This is a question with a lot of moving parts and variables to think about. I suspect that most people’s retirement plan is to save as much as possible and budget their lives around how much they have saved up. This is the plan I discourage the most. Rather than investing to get what people want, these types of people leave themselves open to whatever life has to offer. They’re not living the retirement they would ideally like to have.
This could be a lack of research into their goals, ignorance of the issue, or perhaps they were too conservative and/or reckless in their investment choices. While I personally can’t help that, I can give a basic guideline.
When I meet with my clients, there are two questions I get my clients to think about: What do you want for retirement and how do you want to get it? Those are very broad questions, so let’s look at a few specifics.
What Do You Want?
If you spent some time to give honest thought to what you wanted for your retirement, what would that look like? If you’re having trouble wondering, ask yourself these questions:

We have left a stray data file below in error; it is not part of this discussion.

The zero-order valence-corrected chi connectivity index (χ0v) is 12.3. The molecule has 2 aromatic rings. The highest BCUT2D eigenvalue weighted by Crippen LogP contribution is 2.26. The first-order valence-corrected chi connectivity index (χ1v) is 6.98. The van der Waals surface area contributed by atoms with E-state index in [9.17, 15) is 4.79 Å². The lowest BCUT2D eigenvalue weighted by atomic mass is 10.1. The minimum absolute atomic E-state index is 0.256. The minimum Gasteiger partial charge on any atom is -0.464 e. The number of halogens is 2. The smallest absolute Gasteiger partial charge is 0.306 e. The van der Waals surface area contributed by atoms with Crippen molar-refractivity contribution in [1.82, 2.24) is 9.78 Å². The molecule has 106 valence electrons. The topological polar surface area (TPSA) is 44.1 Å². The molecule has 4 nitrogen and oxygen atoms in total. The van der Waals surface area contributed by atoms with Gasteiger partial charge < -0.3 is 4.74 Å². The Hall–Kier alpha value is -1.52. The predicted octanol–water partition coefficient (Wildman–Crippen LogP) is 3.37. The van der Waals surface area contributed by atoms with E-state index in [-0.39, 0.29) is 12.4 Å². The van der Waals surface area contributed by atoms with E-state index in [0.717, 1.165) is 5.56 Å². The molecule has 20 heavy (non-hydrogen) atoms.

- When do I want to retire? 40? 50? 60? 70?
- What type of lifestyle do you want to live? Lush? Frugal?
- A bit on the ambiguous side, how long do you think you’ll live? The last thing anyone wants to have happened in retirement is to outlive their money.
All this pondering leads to one big question: How much money do you need?
The Math Involved
A simple formula to have a rough figure is to look at your life now. How much money would you like to have on a monthly basis. Consider that you most likely won’t have a mortgage to pay. How much would that number be? $2000? $5000? $1,000,000?
Whatever that number is, multiply it 12 to get your annual income needs. Take your life expectancy and subtract your ideal retirement age. Multiply your annual income needs by that number. That’s a very rough number and it hasn’t accounted for one, very important variable… Inflation. This will scare the crap out of a lot of people but it’s a necessary step.
To account for that, I’ll use the age of 30 to retire at 60. So year after year, inflation will erode the buying power of the dollar by 70%. And don’t forget that once you retire, inflation doesn’t simply stop. Remember that number you came to after multiplying your annual needs with the life of your retirement? Multiply that happy little number by 4. And voila… You now have your retirement income needs.
It’s A Big Number
The thing to remember is that as we get closer to our goals, they become clearer in our minds. Early on, it’s important to aim for something broad and then to narrow it down and become more specific as the years go on. I didn’t give much in the way of how you’re going to get there, but that’s for another article for another day.
Formula for Retirement:
(((life expectancy)-(retirement age))x(annual income needs))x(4 for inflation)
Example: ((80-65) x 30,000) x 4 = $1.8 million